A Muslim vote for the Liberal Democrats

This article advocates the best possible option for Muslims when voting in the General Election, which the author claims to be the Liberal Democrats, for reasons of fairness. “I believe the Liberal Democrats are the only party that will truly make Britain fair, not just for Muslims, but for everyone in Britain today.” The author Farid Ahmed is a Muslim and a Liberal candidate himself for Walthamstow, London.

The author further summarizes how Labour has failed in the past 13 years to make Britain more just, and how the Conservatives are not to be trusted to move the country in any such direction. Also Britain’s policies towards the Middle East play a large role in the author’s preference for the Liberal Democrat Party.

Birmingham could see Britain’s first female Muslim MP

Next week’s election promises a swathe of new faces in the House of Commons. Not only are we witnessing the largest number of MPs to retire in 60 years but, with a record number of Asian women also standing, Britain could have its first female Muslim MP.

This breakthrough moment in politics has already happened for Muslim men with Mohammad Sarwar voted in Glasgow Central in 1997. Khalid Mahmood was the first in England when he won the Birmingham Perry Barr seat in 2001 and the race to be among the first female Muslim MPs could also be played out in the second city.

Salma Yaqoob, according to one newspaper the most prominent Muslim woman in British politics, is the Respect Party prospective parliamentary candidate for the Birmingham Hall Green constituency. Labour’s Shabana Mahmood is fighting Clare Short’s seat in Ladywood along with Nusrat Ghani, who is standing for the Conservatives.

Sparkbrook – within the Hall Green constituency – and Small Heath now broken up between different wards – has the largest percentage of Muslim voters of any UK constituency at 48.8%, according to the 2001 census.

Muslim MPs to more than double

At least 80 Muslim candidates of various political persuasions are involved in a spectrum of intriguing contests for parliamentary seats around the country. The chances are that up to 15 could be elected, although more realistically it is likely to double up from four in 2005.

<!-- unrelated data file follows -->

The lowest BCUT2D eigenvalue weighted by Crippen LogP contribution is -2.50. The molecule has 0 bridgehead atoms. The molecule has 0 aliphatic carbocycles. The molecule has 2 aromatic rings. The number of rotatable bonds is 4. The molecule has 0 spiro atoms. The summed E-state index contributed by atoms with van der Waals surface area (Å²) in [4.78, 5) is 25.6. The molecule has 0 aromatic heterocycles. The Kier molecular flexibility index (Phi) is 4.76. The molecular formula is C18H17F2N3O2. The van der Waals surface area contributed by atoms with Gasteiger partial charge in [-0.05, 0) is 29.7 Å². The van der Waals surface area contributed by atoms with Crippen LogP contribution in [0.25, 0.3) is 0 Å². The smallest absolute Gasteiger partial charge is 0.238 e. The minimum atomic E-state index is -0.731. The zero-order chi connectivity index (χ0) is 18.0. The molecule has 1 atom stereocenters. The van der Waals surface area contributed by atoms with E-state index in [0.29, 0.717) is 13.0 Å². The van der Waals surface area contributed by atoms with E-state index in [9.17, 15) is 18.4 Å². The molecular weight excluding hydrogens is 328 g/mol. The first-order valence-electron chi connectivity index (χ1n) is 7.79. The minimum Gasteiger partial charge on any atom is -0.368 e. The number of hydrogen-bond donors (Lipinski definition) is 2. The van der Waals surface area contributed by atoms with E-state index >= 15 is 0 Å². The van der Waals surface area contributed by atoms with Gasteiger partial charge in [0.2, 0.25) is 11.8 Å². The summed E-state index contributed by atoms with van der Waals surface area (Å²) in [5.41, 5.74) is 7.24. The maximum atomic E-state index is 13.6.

The outcome in the elections, which are going to be the closest for decades and includes so many uncertain factors, is likely to see both the first Muslim women MPs that could help more than double Labour numbers and the first Muslim Tory members in the House of Commons. In the frame with outside chances are also a couple of Liberal Democrats and different Respect candidates among many others who are in un-winnable seats.

Labour has no less than seven Muslims, including three women, defending seats, the Conservatives one and another selected to capture the Party’s number one target seat in Gillingham and Rainham. Respect also has chosen a Muslim candidate in Bethnal Green and Bow to stand instead of George Galloway, who is seeking re-election in the newly created Poplar and Limehouse next door. But Abjol Miah faces the unique challenge of Muslim rivals selected by all three main parties in the most populous Muslim constituency.

UK’s Liberal Democrats to fight discrimination against Muslims

The leader of the Liberal Democrats has promised he will fight against anti-Muslim discrimination perpetrated by the government and the police in many guises.

Riding high in the opinion polls and looking set to be a potential kingmaker after the 6th May election, Nick Clegg told this newspaper exclusively that his party was completely against the anti-Muslim prejudice at all levels and will campaign to end the discrimination that hurts Muslim communities, from restricting stop and search, to scrapping control orders, to getting innocent people off the DNA database.

“We’re also pushing for changes to reduce discrimination against Muslims in the work place, including anonymous job application forms and pay audits to make sure people aren’t being paid unfairly,” Clegg said, who whop has seen his star rise in the last few weeks in a way unseen in the modern political history.